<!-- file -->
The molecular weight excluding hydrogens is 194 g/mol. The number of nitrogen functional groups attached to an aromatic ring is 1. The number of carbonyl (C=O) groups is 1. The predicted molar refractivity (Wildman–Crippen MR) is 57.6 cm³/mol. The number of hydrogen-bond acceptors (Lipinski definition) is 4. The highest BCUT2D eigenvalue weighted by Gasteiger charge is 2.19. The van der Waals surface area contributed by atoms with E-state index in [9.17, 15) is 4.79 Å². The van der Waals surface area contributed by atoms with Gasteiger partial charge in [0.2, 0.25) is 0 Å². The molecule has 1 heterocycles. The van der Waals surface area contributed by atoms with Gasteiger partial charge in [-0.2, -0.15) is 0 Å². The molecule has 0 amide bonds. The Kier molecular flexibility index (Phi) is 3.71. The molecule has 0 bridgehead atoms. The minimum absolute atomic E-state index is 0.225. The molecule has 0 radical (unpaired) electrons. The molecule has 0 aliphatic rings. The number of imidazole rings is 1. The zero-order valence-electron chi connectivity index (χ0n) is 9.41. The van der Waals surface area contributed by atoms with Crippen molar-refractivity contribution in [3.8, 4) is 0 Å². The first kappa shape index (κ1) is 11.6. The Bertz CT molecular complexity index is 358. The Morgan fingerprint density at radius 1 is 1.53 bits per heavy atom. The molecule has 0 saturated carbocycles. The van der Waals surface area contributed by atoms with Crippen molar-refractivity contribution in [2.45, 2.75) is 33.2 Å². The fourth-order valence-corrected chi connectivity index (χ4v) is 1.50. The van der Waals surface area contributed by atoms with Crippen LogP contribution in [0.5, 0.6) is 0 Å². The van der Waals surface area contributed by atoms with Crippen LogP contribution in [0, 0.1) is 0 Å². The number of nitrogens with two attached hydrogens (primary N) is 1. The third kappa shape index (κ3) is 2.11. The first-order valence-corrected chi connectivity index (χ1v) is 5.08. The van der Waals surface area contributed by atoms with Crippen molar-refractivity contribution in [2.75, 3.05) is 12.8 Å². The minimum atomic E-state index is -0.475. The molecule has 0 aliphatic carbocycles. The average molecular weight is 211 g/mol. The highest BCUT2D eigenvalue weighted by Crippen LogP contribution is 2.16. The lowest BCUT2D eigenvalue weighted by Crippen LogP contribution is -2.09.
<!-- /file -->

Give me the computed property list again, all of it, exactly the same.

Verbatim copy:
The molecular weight excluding hydrogens is 194 g/mol. The number of nitrogen functional groups attached to an aromatic ring is 1. The number of carbonyl (C=O) groups is 1. The predicted molar refractivity (Wildman–Crippen MR) is 57.6 cm³/mol. The number of hydrogen-bond acceptors (Lipinski definition) is 4. The highest BCUT2D eigenvalue weighted by Gasteiger charge is 2.19. The van der Waals surface area contributed by atoms with E-state index in [9.17, 15) is 4.79 Å². The van der Waals surface area contributed by atoms with Gasteiger partial charge in [0.2, 0.25) is 0 Å². The molecule has 1 heterocycles. The van der Waals surface area contributed by atoms with Gasteiger partial charge in [-0.2, -0.15) is 0 Å². The molecule has 0 amide bonds. The Kier molecular flexibility index (Phi) is 3.71. The molecule has 0 bridgehead atoms. The minimum absolute atomic E-state index is 0.225. The molecule has 0 radical (unpaired) electrons. The molecule has 0 aliphatic rings. The number of imidazole rings is 1. The zero-order valence-electron chi connectivity index (χ0n) is 9.41. The van der Waals surface area contributed by atoms with Crippen molar-refractivity contribution in [3.8, 4) is 0 Å². The first kappa shape index (κ1) is 11.6. The Bertz CT molecular complexity index is 358. The Morgan fingerprint density at radius 1 is 1.53 bits per heavy atom. The molecule has 0 saturated carbocycles. The van der Waals surface area contributed by atoms with Crippen molar-refractivity contribution in [2.45, 2.75) is 33.2 Å². The fourth-order valence-corrected chi connectivity index (χ4v) is 1.50. The van der Waals surface area contributed by atoms with Crippen LogP contribution in [0.5, 0.6) is 0 Å². The van der Waals surface area contributed by atoms with Crippen LogP contribution in [0, 0.1) is 0 Å². The number of nitrogens with two attached hydrogens (primary N) is 1. The third kappa shape index (κ3) is 2.11. The first-order valence-corrected chi connectivity index (χ1v) is 5.08. The van der Waals surface area contributed by atoms with Crippen molar-refractivity contribution in [2.75, 3.05) is 12.8 Å². The minimum atomic E-state index is -0.475. The molecule has 0 aliphatic carbocycles. The average molecular weight is 211 g/mol. The highest BCUT2D eigenvalue weighted by Crippen LogP contribution is 2.16. The lowest BCUT2D eigenvalue weighted by Crippen LogP contribution is -2.09.